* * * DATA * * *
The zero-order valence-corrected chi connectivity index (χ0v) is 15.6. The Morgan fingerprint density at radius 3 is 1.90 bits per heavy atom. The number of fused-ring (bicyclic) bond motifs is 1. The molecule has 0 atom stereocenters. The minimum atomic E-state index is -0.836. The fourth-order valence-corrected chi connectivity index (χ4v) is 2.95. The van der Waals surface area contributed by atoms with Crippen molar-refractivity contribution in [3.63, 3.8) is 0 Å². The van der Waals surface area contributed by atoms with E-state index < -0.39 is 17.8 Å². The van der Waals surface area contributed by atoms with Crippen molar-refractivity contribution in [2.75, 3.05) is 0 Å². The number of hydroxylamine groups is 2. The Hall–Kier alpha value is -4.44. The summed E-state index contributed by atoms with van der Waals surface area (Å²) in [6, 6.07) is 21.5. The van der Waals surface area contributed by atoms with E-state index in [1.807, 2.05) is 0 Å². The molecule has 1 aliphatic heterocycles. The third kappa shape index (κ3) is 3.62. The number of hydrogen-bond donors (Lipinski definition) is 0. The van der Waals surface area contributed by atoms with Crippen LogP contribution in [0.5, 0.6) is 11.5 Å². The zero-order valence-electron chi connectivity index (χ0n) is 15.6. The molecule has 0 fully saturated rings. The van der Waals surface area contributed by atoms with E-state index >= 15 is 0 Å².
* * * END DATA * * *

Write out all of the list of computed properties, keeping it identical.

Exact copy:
The zero-order valence-corrected chi connectivity index (χ0v) is 15.6. The Morgan fingerprint density at radius 3 is 1.90 bits per heavy atom. The number of fused-ring (bicyclic) bond motifs is 1. The molecule has 0 atom stereocenters. The minimum atomic E-state index is -0.836. The fourth-order valence-corrected chi connectivity index (χ4v) is 2.95. The van der Waals surface area contributed by atoms with Crippen molar-refractivity contribution in [3.63, 3.8) is 0 Å². The van der Waals surface area contributed by atoms with E-state index < -0.39 is 17.8 Å². The van der Waals surface area contributed by atoms with Crippen molar-refractivity contribution in [2.75, 3.05) is 0 Å². The number of hydroxylamine groups is 2. The Hall–Kier alpha value is -4.44. The summed E-state index contributed by atoms with van der Waals surface area (Å²) in [6, 6.07) is 21.5. The van der Waals surface area contributed by atoms with E-state index in [1.807, 2.05) is 0 Å². The molecule has 1 aliphatic heterocycles. The third kappa shape index (κ3) is 3.62. The number of hydrogen-bond donors (Lipinski definition) is 0. The van der Waals surface area contributed by atoms with Crippen LogP contribution in [0.5, 0.6) is 11.5 Å². The zero-order valence-electron chi connectivity index (χ0n) is 15.6. The molecule has 0 fully saturated rings. The van der Waals surface area contributed by atoms with E-state index >= 15 is 0 Å².